Every year, Forbes magazine releases its list of the richest people on the planet. Out of the 1,226 people who made this year’s “Forbes Billionaires List”, only six are black — and just one is American: Oprah Winfrey.

With a net worth of $2.7 billion, media mogul Winfrey remains the sole black, female billionaire in the world, despite a tough first year for her cable channel the Oprah Winfrey Network (OWN).

OWN is a joint venture between her Harpo Productions and Discovery, and has been marked by disappointing ratings and turnover at the top. The channel’s chief executive, Christina Norman, for instance, left just months after the channel launched.

“A new programming line-up, including a nightly talk show with performer Rosie O’Donnell and an interview show featuring Winfrey with high-profile guests, has given the channel a recent boost, but its future remains uncertain,” according to Forbes.

Others in the billionaire’s club include Nigerian self-made business magnet Aliko Dangote. He is, however, no longer the richest black person in the world.

He’s been ousted by Mohammed Al Amoudi, of Saudi and Ethiopian descent, who is worth an estimated $12.5 billion. That’s $1.3 billion richer than Dangote.

Al-Amoudi, 67, is the 61st richest person in the world. His most prominent assets include oil companies like Svenska Petroleum Exploration, which produces crude oil in Africa, and refinery operator Preem.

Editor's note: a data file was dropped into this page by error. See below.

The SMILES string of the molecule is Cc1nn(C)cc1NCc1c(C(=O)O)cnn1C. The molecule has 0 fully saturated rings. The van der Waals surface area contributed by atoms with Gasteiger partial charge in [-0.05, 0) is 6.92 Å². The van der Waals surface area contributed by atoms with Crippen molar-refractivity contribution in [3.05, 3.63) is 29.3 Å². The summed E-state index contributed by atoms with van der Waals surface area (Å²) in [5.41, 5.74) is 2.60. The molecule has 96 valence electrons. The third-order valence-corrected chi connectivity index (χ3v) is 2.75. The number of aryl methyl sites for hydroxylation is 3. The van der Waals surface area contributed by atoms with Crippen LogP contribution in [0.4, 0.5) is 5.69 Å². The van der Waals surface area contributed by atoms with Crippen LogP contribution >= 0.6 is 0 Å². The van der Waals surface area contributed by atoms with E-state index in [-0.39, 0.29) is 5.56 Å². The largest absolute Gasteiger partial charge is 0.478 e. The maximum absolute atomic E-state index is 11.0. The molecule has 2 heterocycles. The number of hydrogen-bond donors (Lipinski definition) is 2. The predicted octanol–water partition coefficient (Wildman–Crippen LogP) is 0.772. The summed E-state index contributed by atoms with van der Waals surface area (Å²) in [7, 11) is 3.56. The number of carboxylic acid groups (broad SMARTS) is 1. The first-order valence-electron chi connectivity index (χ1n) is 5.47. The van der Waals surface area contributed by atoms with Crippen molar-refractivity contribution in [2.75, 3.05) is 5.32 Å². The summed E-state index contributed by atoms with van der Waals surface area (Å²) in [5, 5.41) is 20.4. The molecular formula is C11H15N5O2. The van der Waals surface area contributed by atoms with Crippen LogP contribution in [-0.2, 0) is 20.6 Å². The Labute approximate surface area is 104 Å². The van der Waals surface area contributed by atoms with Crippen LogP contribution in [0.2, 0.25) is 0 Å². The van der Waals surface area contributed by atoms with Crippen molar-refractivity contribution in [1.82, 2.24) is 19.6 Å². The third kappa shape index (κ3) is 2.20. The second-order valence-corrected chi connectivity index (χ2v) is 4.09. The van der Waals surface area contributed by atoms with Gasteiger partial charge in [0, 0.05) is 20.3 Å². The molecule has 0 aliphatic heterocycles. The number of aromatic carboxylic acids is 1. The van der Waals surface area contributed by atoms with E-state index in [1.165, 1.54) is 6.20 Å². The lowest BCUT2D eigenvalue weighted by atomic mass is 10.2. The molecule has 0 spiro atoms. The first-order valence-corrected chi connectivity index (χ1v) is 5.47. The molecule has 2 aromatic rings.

Based in Nigeria, Aliko Dangote, worth $11.2 billion, is the owner of the Dangote Group, with interests in everything from sugar refineries, flour milling and salt processing to cement plants in his homeland and several other countries in Africa, including Benin, Cameroon, Ghana, South Africa and Zambia.

Fellow Nigerian Mike Adenuga, worth $4.3 billion, has interests in Telecoms, banking and oil. His Conoil Producing Company is Nigeria’s largest indigenous oil exploration company, and his mobile phone operator, Globacom, has over 15 million subscribers in Nigeria.

Mining magnate Patrice Motsepe is South Africa’s first and only black billionaire. His company, African Rainbow Minerals (ARM), has interests in gold, ferrous metals, base metals, and platinum. Motsepe, worth $2.7 billion, owns 41 percent of the company.

Dr. Mohamed “Mo” Ibrahim is the final black billionaire to make it on the authoritative Forbes billionaire list. The Sudanese mobile communications entrepreneur is worth an estimated $1.1 billion.

He worked for several telecommunications companies before founding Celtel, which he sold in 2005 for $3.4 billion, and pocketed $1.4 billion.

He has also set up the Mo Ibrahim Foundation to encourage better governance in Africa, as well as creating the Mo Ibrahim Index to evaluate nations’ performances.

In 2001, Robert Johnson became the first African-American to appear on the annual Forbes billionaire list. Johnson secured his billionaire status in the years 2002, 2003, 2007 and 2008, but the dropped off the list again in 2009.

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